two cases of hydrocephalus, a method revived about 1 8 
years later by Dandy and Blackfan. 

Pediatrics was a "minor" subject in the Cooper cur- 
riculum and remained in the Department of Obstetrics 
until the reorganization of 1908-9 when the Medical 
School was taken over by Stanford University. It was then 
made a division of the Department of Medicine under 
Professor Ray Lyman Wilbur, who became Dean in 191 1 
and served until his assumption of the Presidency of the 
University in 1 91 6. This arrangement continued until 1 927 
when Pediatrics at last became a separate Department of 
the School of Medicine. 

From 1 907 until my arrival in 1915 the acting head of 
Pediatrics was R. Langley Porter, Clinical Professor of 
Pediatrics, who the next year transferred his services to 

the Medical School of the University of California, later 
becoming Dean and still later bestowing his name on the 
Psychiatric Hospital of that institution. 

Dr. Wilbur initiated the so-called geographic full-time 
faculty plan under which men were expected to devote 
the majority of their time to teaching and research but 
were permitted a limited amount of private practice in 
the University Hospital ( Lane and, after 1917, Stanford ) . 
Among those brought by Dr. Wilbur in those early days 
to the Medical School were Albion W. Hewlett, Thomas 
Addis and Ernest C. Dickson. Dr. Wilbur believed that this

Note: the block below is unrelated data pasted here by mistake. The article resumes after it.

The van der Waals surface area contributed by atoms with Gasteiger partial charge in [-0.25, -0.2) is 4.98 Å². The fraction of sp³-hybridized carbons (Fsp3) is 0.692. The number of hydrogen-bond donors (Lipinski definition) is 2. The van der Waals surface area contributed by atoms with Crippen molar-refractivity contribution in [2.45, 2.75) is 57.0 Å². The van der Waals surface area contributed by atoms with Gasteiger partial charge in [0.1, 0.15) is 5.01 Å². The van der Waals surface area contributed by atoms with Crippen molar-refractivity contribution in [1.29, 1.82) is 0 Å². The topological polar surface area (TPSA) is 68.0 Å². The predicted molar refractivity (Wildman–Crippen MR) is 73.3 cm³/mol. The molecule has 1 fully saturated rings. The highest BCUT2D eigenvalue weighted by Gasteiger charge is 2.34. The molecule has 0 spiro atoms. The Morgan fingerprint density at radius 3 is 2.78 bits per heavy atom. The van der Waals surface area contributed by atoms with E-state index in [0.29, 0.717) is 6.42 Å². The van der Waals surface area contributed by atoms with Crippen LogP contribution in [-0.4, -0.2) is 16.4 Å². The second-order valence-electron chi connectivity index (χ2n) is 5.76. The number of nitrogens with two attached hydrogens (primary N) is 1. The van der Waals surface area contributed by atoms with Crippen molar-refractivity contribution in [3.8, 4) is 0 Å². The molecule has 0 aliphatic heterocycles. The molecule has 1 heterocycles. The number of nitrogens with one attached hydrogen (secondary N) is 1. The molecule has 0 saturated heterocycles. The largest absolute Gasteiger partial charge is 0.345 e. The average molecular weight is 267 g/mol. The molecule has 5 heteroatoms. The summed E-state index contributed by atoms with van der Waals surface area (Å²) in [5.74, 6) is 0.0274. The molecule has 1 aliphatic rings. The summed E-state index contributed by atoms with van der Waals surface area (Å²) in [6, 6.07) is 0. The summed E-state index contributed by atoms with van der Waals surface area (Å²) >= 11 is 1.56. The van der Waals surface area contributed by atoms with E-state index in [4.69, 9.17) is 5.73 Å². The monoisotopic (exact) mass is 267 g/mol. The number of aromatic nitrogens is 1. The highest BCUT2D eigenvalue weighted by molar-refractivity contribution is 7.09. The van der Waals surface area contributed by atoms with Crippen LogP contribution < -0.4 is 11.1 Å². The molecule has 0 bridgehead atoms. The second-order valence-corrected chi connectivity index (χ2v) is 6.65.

arrangement, under which his faculty men were expected 
to learn the problems and the responsibilities of private 
practice, made them better teachers of medical students, 
most of whom would themselves become practitioners. 
( It also was thought to justify a meager salary scale, and 
undoubtedly saved the University a great deal of money. ) 

In 1 91 5, the pediatric facilities of the Department con- 
sisted of: an out-patient clinic with about 8,000 visits 
annually; an in-patient service of about 20 beds for clinic 
patients; a neanatal service of about the same number 
of bassinets (the exact figures for the last two items are 
not available); and a space on the fourth floor of the 
Medical School building assigned to research, but with 
no furnishings or equipment, and no allowance for tech- 



ABOVE, left to right: Ruth T. Gross, Associate Professor and Acting 
Executive; Hale F. Shirley, Professor; Luigi Luzzotti, Associate Professor; 
John J. Osborne, Associate Professor. BELOW: Ann Peril Purdy, Clinical 
Professor Emeritus; Saul J. Robinson, Associate Clinical Professor.